Same table again with some extra stuff. I started playing through these scales and was trying to figure out what aspects would be new to me. For each grouping of four, it is nice that that the diminished chord is the same, it is just expressed as a different inversion. Within each scale, the major chord is also the same, just expressed as a different inversion.

The new column simply points out the maj6/min7 relations.

maj6 = -7 i ii iii iv v vi vii viii
C6 = A-7 C D E F G Ab A B
Eb6 = C-7 Eb F G Ab Bb B C D
Gb6 = Eb-7 Gb Ab Bb B Db D Eb F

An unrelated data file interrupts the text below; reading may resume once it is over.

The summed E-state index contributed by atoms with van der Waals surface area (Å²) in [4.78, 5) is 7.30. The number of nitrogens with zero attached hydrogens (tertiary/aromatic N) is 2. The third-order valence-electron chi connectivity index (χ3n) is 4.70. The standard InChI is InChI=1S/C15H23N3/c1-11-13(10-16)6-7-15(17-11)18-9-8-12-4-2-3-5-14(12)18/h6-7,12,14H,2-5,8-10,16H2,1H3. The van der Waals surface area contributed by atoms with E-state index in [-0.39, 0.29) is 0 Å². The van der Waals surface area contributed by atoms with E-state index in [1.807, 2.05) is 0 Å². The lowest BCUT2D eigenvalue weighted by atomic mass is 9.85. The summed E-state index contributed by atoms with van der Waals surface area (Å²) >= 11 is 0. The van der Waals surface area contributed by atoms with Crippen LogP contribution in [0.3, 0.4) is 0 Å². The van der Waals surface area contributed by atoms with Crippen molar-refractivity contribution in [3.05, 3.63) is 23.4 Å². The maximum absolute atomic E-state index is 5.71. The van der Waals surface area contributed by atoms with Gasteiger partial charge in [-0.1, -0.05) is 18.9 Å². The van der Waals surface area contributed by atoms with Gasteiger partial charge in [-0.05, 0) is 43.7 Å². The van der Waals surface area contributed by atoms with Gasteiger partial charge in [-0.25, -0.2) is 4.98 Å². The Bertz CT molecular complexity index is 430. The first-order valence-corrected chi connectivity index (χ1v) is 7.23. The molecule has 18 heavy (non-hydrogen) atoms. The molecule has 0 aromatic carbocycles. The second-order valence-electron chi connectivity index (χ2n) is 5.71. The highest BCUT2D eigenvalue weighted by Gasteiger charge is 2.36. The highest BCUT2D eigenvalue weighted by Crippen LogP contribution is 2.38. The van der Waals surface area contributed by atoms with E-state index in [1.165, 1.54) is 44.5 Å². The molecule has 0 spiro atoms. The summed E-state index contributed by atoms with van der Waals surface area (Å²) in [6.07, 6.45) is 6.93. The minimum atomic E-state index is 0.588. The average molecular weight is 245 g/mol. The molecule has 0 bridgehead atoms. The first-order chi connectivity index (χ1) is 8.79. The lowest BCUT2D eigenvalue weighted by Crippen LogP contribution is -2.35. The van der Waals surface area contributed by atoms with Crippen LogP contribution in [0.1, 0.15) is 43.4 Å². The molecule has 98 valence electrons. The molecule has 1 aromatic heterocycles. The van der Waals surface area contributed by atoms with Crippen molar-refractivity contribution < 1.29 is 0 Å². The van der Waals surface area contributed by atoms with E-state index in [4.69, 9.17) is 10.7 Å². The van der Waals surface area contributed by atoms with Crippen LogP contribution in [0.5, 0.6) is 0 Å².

A6 = Gb-7 A B Db D E F Gb Ab
F6 = D-7 F G A Bb C Db D E
Ab6 = F-7 Ab Bb C Db Eb E F G
B6 = Ab-7 B Db Eb E Gb G Ab Bb
D6 = B-7 D E Gb G A Bb B Db
Bb6 = G-7 Bb C D Eb F Gb G A
Db6 = Bb-7 Db Eb F Gb Ab A Bb C
E6 = Db-7 E Gb Ab A B C Db Eb
G6 = E-7 G A B C D Eb E Gb

This table could be useful for tapping into things I already know. I can play 6th chords fairly well, but I already know my min7 chords very well. Sometimes thinking about a chord in terms of another helps me play it, and it encourages shifting perspectives on the same thing. The Eb scale got easier to play once I realized the Eb6 was just a 1st inversion C-7 chord waiting to happen…and then I’m like, OMG C-7 is an Eb major 6th 🤯.